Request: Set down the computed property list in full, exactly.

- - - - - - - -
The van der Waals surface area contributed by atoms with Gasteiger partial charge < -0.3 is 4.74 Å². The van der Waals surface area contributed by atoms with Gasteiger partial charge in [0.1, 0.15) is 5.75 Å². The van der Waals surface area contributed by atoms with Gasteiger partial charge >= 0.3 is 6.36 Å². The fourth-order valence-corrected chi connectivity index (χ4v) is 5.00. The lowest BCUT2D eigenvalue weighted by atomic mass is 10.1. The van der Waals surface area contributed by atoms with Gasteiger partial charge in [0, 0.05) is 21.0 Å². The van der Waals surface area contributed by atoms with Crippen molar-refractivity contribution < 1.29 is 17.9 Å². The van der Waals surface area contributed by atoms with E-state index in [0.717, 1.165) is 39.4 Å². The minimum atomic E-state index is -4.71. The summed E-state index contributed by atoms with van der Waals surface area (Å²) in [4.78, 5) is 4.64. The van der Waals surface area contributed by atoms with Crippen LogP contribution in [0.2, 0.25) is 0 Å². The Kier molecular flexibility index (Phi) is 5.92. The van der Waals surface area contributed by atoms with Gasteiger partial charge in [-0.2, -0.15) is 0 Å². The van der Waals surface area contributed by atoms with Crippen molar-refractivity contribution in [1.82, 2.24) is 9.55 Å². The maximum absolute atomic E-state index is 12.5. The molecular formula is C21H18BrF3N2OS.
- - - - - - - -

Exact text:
The van der Waals surface area contributed by atoms with Gasteiger partial charge < -0.3 is 4.74 Å². The van der Waals surface area contributed by atoms with Gasteiger partial charge in [0.1, 0.15) is 5.75 Å². The van der Waals surface area contributed by atoms with Gasteiger partial charge >= 0.3 is 6.36 Å². The fourth-order valence-corrected chi connectivity index (χ4v) is 5.00. The lowest BCUT2D eigenvalue weighted by atomic mass is 10.1. The van der Waals surface area contributed by atoms with Gasteiger partial charge in [0, 0.05) is 21.0 Å². The van der Waals surface area contributed by atoms with Crippen molar-refractivity contribution < 1.29 is 17.9 Å². The van der Waals surface area contributed by atoms with E-state index in [0.717, 1.165) is 39.4 Å². The minimum atomic E-state index is -4.71. The summed E-state index contributed by atoms with van der Waals surface area (Å²) in [4.78, 5) is 4.64. The van der Waals surface area contributed by atoms with Crippen LogP contribution in [0.2, 0.25) is 0 Å². The Kier molecular flexibility index (Phi) is 5.92. The van der Waals surface area contributed by atoms with Gasteiger partial charge in [-0.2, -0.15) is 0 Å². The van der Waals surface area contributed by atoms with Crippen molar-refractivity contribution in [1.82, 2.24) is 9.55 Å². The maximum absolute atomic E-state index is 12.5. The molecular formula is C21H18BrF3N2OS.